Hardcore changed my life, here was this girl who looked like me and shared a similar history, she was short like Me ( I’ve met her, she’s actually shorter than I am) and dark skinned, with kinda crooked teeth, she was extremely sexual and blunt, her mouth was vicious, she switched her look up regularly and had only the best of everything, no females in her crew just her and a group of dudes she called family. She was Me, everything I described was me at 15 and is still me now. Like many dark skinned girls she had given her all to a dude and watched him give his all to some fair skinned chick while keeping us on the side. She seemed to be what so many of us women needed, someone who would bluntly scream all the things that we echoed in our heads daily. I wanted to be just like her, I even started wearing wigs in high school.

Lil’ Kim was the epitome of a boss chick, she was on top of the game and calling her own shots. Over the years we have started to see her face transition as she had cosmetic procedure after procedure. She has become the butt of people’s jokes as they post pictures of what she used to look like when she was natural and beautiful. She’s had multiple facial surgeries and we’ve noticed it but the images she released on Instagram and Facebook recently were far beyond anything we should laugh at. Those photos have to be a cry for help.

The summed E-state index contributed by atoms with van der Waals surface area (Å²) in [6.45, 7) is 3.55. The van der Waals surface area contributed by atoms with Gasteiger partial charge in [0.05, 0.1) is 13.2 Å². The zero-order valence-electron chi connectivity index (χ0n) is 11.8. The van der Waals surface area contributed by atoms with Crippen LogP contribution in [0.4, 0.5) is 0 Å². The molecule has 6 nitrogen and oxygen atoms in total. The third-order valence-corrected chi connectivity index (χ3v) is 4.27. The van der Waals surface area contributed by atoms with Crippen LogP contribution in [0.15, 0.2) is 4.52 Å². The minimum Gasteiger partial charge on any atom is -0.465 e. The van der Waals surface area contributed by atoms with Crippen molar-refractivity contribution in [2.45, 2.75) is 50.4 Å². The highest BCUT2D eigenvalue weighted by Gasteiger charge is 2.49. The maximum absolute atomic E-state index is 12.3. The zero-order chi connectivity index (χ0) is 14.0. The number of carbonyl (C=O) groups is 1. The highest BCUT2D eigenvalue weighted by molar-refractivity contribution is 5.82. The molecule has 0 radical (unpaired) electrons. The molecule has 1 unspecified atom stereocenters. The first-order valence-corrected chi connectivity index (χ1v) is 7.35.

so sad
so sad

I’ve seen quotes like these attributed to Lil’ Kim and whether they are accurate or not I can’t say, if they are I can understand it. In fact, whether she said it or not I can guarantee you many women feel the same way. I’ve been there, even recently where they guy I dated last made me feel inadequate and when we ended our relationship, started dating someone who looks the opposite of Me, light skin with long fake hair.

I get it, I really do. It’s not easy in today’s society to look in the mirror and love yourself when everywhere you turn, the popular women are the ones who look more European. I too was a slave to the look for years, trying to fit in, to be seen as acceptable, to compete for men’s attention. Like Kim, I learned the hard way that women who look like us are great playmates but not the show piece. Through it all I continued to push forward, to love myself and not let myself conform too much. To try to balance between being true to myself and being acceptable.